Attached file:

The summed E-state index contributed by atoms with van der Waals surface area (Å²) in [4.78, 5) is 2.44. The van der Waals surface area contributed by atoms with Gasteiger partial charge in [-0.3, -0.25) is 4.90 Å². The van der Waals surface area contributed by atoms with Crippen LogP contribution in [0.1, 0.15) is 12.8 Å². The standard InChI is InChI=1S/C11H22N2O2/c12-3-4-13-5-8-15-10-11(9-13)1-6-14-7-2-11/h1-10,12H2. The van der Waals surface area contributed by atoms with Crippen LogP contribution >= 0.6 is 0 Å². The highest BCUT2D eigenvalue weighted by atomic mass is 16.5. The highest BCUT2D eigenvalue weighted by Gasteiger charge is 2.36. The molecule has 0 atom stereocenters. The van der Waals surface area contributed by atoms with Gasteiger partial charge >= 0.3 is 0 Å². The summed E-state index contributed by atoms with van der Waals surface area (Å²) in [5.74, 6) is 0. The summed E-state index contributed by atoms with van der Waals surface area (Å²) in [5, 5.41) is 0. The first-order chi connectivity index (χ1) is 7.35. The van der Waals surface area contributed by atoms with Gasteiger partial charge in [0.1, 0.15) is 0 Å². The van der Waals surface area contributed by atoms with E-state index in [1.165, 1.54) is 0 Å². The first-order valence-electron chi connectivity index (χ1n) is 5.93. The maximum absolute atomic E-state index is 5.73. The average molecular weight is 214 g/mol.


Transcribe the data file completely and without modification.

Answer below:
The summed E-state index contributed by atoms with van der Waals surface area (Å²) in [4.78, 5) is 2.44. The van der Waals surface area contributed by atoms with Gasteiger partial charge in [-0.3, -0.25) is 4.90 Å². The van der Waals surface area contributed by atoms with Crippen LogP contribution in [0.1, 0.15) is 12.8 Å². The standard InChI is InChI=1S/C11H22N2O2/c12-3-4-13-5-8-15-10-11(9-13)1-6-14-7-2-11/h1-10,12H2. The van der Waals surface area contributed by atoms with Crippen LogP contribution >= 0.6 is 0 Å². The highest BCUT2D eigenvalue weighted by atomic mass is 16.5. The highest BCUT2D eigenvalue weighted by Gasteiger charge is 2.36. The molecule has 0 atom stereocenters. The van der Waals surface area contributed by atoms with Gasteiger partial charge >= 0.3 is 0 Å². The summed E-state index contributed by atoms with van der Waals surface area (Å²) in [5.74, 6) is 0. The summed E-state index contributed by atoms with van der Waals surface area (Å²) in [5, 5.41) is 0. The first-order chi connectivity index (χ1) is 7.35. The van der Waals surface area contributed by atoms with Gasteiger partial charge in [0.1, 0.15) is 0 Å². The van der Waals surface area contributed by atoms with E-state index in [1.165, 1.54) is 0 Å². The first-order valence-electron chi connectivity index (χ1n) is 5.93. The maximum absolute atomic E-state index is 5.73. The average molecular weight is 214 g/mol.